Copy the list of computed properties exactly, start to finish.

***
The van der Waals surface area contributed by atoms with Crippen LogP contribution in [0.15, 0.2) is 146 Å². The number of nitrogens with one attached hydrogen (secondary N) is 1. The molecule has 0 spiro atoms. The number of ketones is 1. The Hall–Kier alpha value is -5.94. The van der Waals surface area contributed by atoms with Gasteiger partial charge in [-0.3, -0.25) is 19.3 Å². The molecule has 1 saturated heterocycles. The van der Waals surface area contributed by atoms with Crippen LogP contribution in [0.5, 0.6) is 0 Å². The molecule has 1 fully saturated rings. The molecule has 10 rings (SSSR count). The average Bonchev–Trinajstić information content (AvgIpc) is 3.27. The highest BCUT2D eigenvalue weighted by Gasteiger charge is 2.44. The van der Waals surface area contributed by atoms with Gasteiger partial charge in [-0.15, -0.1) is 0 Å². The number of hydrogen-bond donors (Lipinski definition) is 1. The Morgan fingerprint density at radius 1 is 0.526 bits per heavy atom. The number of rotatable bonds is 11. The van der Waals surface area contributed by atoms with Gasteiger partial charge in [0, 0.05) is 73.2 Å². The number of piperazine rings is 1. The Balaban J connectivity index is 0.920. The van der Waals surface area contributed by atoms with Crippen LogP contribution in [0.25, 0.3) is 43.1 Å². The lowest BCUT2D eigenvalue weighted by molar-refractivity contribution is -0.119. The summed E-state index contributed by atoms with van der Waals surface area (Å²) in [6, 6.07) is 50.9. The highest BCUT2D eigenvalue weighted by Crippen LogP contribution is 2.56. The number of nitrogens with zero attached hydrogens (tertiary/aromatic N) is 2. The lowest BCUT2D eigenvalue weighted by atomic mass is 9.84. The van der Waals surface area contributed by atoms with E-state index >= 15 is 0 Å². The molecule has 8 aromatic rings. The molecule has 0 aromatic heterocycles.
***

The van der Waals surface area contributed by atoms with Crippen LogP contribution in [0.15, 0.2) is 146 Å². The number of nitrogens with one attached hydrogen (secondary N) is 1. The molecule has 0 spiro atoms. The number of ketones is 1. The Hall–Kier alpha value is -5.94. The van der Waals surface area contributed by atoms with Gasteiger partial charge in [-0.3, -0.25) is 19.3 Å². The molecule has 1 saturated heterocycles. The van der Waals surface area contributed by atoms with Crippen LogP contribution in [0.5, 0.6) is 0 Å². The molecule has 1 fully saturated rings. The molecule has 10 rings (SSSR count). The average Bonchev–Trinajstić information content (AvgIpc) is 3.27. The highest BCUT2D eigenvalue weighted by Gasteiger charge is 2.44. The van der Waals surface area contributed by atoms with Gasteiger partial charge in [-0.15, -0.1) is 0 Å². The number of hydrogen-bond donors (Lipinski definition) is 1. The Morgan fingerprint density at radius 1 is 0.526 bits per heavy atom. The number of rotatable bonds is 11. The van der Waals surface area contributed by atoms with Gasteiger partial charge in [0, 0.05) is 73.2 Å². The number of piperazine rings is 1. The Balaban J connectivity index is 0.920. The van der Waals surface area contributed by atoms with Crippen LogP contribution in [0.25, 0.3) is 43.1 Å². The lowest BCUT2D eigenvalue weighted by molar-refractivity contribution is -0.119. The summed E-state index contributed by atoms with van der Waals surface area (Å²) in [6, 6.07) is 50.9. The highest BCUT2D eigenvalue weighted by Crippen LogP contribution is 2.56. The number of nitrogens with zero attached hydrogens (tertiary/aromatic N) is 2. The lowest BCUT2D eigenvalue weighted by atomic mass is 9.84. The van der Waals surface area contributed by atoms with E-state index >= 15 is 0 Å². The molecule has 8 aromatic rings. The molecule has 0 aromatic heterocycles.